Like the OCA they have turned to landscaping to maintain the right aspect. There have also been proposals to close the plant for the duration of the Games.

Olympic Village

The central exhibit of the 'green' Olympics is the $470 million village where the athletes will be housed. In the early 90s Greenpeace was swept up by the promise that the village would be a showcase for green development.

Its endorsement of the Sydney bid stemmed from its involvement in a winning design for the village. The IOC was also impressed. In its report on Sydney's bid it "noted with much satisfaction the great emphasis being placed on environmental protection in all aspects of the bidding process and the attention being paid to working closely with environmental protection groups such as Greenpeace".

Having won the bid the Australian Olympic Coordinating Authority (OCA) quickly discarded the Greenpeace endorsed village design. The proposed Olympic Pavilion and Visitors centre, which was to be made of mud brick and recycled slag paving blocks, followed shortly after. It was "quietly shelved", as being an unnecessary expense.

Organisers chose a consortium of developers (Lend Lease and Mirvac with CSR and James Hardie--manufacturer of PVC, a product the original village design avoided), to design and build the village. After the Games, half the village will be dismantled and the rest will become part of the new suburb of Newington.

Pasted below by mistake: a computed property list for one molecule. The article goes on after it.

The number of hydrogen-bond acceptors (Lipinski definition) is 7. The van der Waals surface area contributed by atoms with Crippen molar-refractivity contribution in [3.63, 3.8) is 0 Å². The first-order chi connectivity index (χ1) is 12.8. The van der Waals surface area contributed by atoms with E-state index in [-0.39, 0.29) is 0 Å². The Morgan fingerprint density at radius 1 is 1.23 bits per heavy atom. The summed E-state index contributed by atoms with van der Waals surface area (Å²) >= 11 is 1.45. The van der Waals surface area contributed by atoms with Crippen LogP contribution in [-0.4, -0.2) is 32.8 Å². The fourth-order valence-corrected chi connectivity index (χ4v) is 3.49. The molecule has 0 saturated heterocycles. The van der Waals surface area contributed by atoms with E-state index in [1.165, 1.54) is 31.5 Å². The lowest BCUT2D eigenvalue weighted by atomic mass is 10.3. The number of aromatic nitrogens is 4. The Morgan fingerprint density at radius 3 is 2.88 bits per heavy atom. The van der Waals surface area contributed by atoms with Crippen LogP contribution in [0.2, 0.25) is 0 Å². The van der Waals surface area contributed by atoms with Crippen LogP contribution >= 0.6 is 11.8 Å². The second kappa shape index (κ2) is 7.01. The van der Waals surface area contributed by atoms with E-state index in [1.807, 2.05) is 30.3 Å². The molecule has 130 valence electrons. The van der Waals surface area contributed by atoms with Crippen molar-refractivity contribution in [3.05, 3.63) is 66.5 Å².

Haslam's Creek/Homebush Bay

Haslam's Creek runs through the Olympic Park and into Homebush Bay. Some of the water is diverted to make a pretty waterway in front of the Newington apartments. Advertisements for the apartments invited purchasers to "Dive into it!" showing an artistic impression of a diver plunging into the sparkling waters in front of the apartments.

Before dredging, the Creek itself had "scattered hotspots" of dieldrin and DDT. Homebush Bay is still so contaminated with dioxin, DDT, phthalates and heavy metals that fishing is banned. A 1991 study of aquatic sediments and fauna in Homebush Bay carried out by US EPA scientists found very high concentrations of a number of chemicals including dioxin. The scientists claimed that they were "not aware of any sites in the US with sediment concentrations of TCDD [dioxin] this high". A 1992 government investigation of the bay was kept confidential, a leaked memo revealed, for fear "that any action on the matter may jeopardise the Olympic bid."

The toxic contamination of the bay prevented the authorities going ahead with plans for a ferry terminal that would have made the Bay a major entry point to the Olympics.